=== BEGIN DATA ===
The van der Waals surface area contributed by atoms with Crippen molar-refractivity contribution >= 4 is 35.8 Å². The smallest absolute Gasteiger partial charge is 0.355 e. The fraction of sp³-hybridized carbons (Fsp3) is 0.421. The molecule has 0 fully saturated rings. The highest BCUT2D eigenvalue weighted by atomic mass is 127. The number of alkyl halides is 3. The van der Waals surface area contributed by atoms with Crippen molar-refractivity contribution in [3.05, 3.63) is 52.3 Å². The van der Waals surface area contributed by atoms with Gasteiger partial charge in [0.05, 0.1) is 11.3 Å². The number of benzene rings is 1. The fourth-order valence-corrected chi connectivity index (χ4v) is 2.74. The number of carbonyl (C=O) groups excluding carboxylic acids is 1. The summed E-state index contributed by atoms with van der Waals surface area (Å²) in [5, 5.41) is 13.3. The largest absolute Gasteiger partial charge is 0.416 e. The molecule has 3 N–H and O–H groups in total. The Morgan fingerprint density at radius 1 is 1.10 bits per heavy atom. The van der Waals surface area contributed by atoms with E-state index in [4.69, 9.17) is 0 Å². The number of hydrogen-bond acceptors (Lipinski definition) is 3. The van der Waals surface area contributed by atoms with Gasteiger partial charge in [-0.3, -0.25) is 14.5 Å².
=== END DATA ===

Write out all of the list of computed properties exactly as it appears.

The van der Waals surface area contributed by atoms with Crippen molar-refractivity contribution >= 4 is 35.8 Å². The smallest absolute Gasteiger partial charge is 0.355 e. The fraction of sp³-hybridized carbons (Fsp3) is 0.421. The molecule has 0 fully saturated rings. The highest BCUT2D eigenvalue weighted by atomic mass is 127. The number of alkyl halides is 3. The van der Waals surface area contributed by atoms with Crippen molar-refractivity contribution in [3.05, 3.63) is 52.3 Å². The van der Waals surface area contributed by atoms with Gasteiger partial charge in [0.05, 0.1) is 11.3 Å². The number of benzene rings is 1. The fourth-order valence-corrected chi connectivity index (χ4v) is 2.74. The number of carbonyl (C=O) groups excluding carboxylic acids is 1. The summed E-state index contributed by atoms with van der Waals surface area (Å²) in [5, 5.41) is 13.3. The largest absolute Gasteiger partial charge is 0.416 e. The molecule has 3 N–H and O–H groups in total. The Morgan fingerprint density at radius 1 is 1.10 bits per heavy atom. The van der Waals surface area contributed by atoms with E-state index in [4.69, 9.17) is 0 Å². The number of hydrogen-bond acceptors (Lipinski definition) is 3. The van der Waals surface area contributed by atoms with Gasteiger partial charge in [-0.3, -0.25) is 14.5 Å².